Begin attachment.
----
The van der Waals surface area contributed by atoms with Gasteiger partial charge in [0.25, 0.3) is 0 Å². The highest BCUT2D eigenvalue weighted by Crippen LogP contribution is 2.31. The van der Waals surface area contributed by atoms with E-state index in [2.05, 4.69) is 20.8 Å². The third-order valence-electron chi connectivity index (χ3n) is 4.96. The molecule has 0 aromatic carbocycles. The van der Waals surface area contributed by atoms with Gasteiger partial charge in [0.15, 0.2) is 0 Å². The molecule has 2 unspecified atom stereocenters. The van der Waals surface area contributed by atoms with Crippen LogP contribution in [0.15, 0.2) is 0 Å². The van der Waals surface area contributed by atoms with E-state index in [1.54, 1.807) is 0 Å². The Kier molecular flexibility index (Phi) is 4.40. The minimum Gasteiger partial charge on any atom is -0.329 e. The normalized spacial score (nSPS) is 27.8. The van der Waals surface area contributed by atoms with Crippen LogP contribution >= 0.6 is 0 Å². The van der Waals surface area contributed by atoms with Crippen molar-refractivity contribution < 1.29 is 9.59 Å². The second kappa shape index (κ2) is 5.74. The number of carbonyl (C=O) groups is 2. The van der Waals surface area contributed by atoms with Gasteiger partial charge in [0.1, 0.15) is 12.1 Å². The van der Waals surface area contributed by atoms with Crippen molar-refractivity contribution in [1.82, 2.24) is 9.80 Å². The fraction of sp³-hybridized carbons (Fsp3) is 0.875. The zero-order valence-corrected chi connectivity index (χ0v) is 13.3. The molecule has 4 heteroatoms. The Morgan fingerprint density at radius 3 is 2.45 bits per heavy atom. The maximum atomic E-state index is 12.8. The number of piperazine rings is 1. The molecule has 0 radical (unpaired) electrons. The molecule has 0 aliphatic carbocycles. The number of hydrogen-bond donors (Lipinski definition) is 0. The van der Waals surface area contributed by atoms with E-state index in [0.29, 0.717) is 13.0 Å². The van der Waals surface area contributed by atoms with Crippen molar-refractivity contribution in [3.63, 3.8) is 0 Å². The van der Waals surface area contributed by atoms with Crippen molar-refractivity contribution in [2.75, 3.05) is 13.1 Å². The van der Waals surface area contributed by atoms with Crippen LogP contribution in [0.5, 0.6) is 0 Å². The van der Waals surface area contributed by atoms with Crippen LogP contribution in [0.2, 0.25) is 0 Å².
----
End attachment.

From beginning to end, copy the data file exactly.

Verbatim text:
The van der Waals surface area contributed by atoms with Gasteiger partial charge in [0.25, 0.3) is 0 Å². The highest BCUT2D eigenvalue weighted by Crippen LogP contribution is 2.31. The van der Waals surface area contributed by atoms with E-state index in [2.05, 4.69) is 20.8 Å². The third-order valence-electron chi connectivity index (χ3n) is 4.96. The molecule has 0 aromatic carbocycles. The van der Waals surface area contributed by atoms with Gasteiger partial charge in [0.15, 0.2) is 0 Å². The molecule has 2 unspecified atom stereocenters. The van der Waals surface area contributed by atoms with Crippen LogP contribution in [0.15, 0.2) is 0 Å². The van der Waals surface area contributed by atoms with E-state index in [1.54, 1.807) is 0 Å². The Kier molecular flexibility index (Phi) is 4.40. The minimum Gasteiger partial charge on any atom is -0.329 e. The normalized spacial score (nSPS) is 27.8. The van der Waals surface area contributed by atoms with Crippen LogP contribution >= 0.6 is 0 Å². The van der Waals surface area contributed by atoms with Crippen molar-refractivity contribution < 1.29 is 9.59 Å². The second kappa shape index (κ2) is 5.74. The number of carbonyl (C=O) groups is 2. The van der Waals surface area contributed by atoms with Gasteiger partial charge in [0.1, 0.15) is 12.1 Å². The van der Waals surface area contributed by atoms with Crippen molar-refractivity contribution in [1.82, 2.24) is 9.80 Å². The fraction of sp³-hybridized carbons (Fsp3) is 0.875. The zero-order valence-corrected chi connectivity index (χ0v) is 13.3. The molecule has 4 heteroatoms. The Morgan fingerprint density at radius 3 is 2.45 bits per heavy atom. The maximum atomic E-state index is 12.8. The number of piperazine rings is 1. The molecule has 0 radical (unpaired) electrons. The molecule has 0 aliphatic carbocycles. The number of hydrogen-bond donors (Lipinski definition) is 0. The van der Waals surface area contributed by atoms with E-state index in [0.29, 0.717) is 13.0 Å². The van der Waals surface area contributed by atoms with Crippen molar-refractivity contribution in [3.63, 3.8) is 0 Å². The van der Waals surface area contributed by atoms with Crippen molar-refractivity contribution in [2.75, 3.05) is 13.1 Å². The van der Waals surface area contributed by atoms with Crippen LogP contribution in [0.5, 0.6) is 0 Å². The van der Waals surface area contributed by atoms with Crippen LogP contribution in [0.2, 0.25) is 0 Å².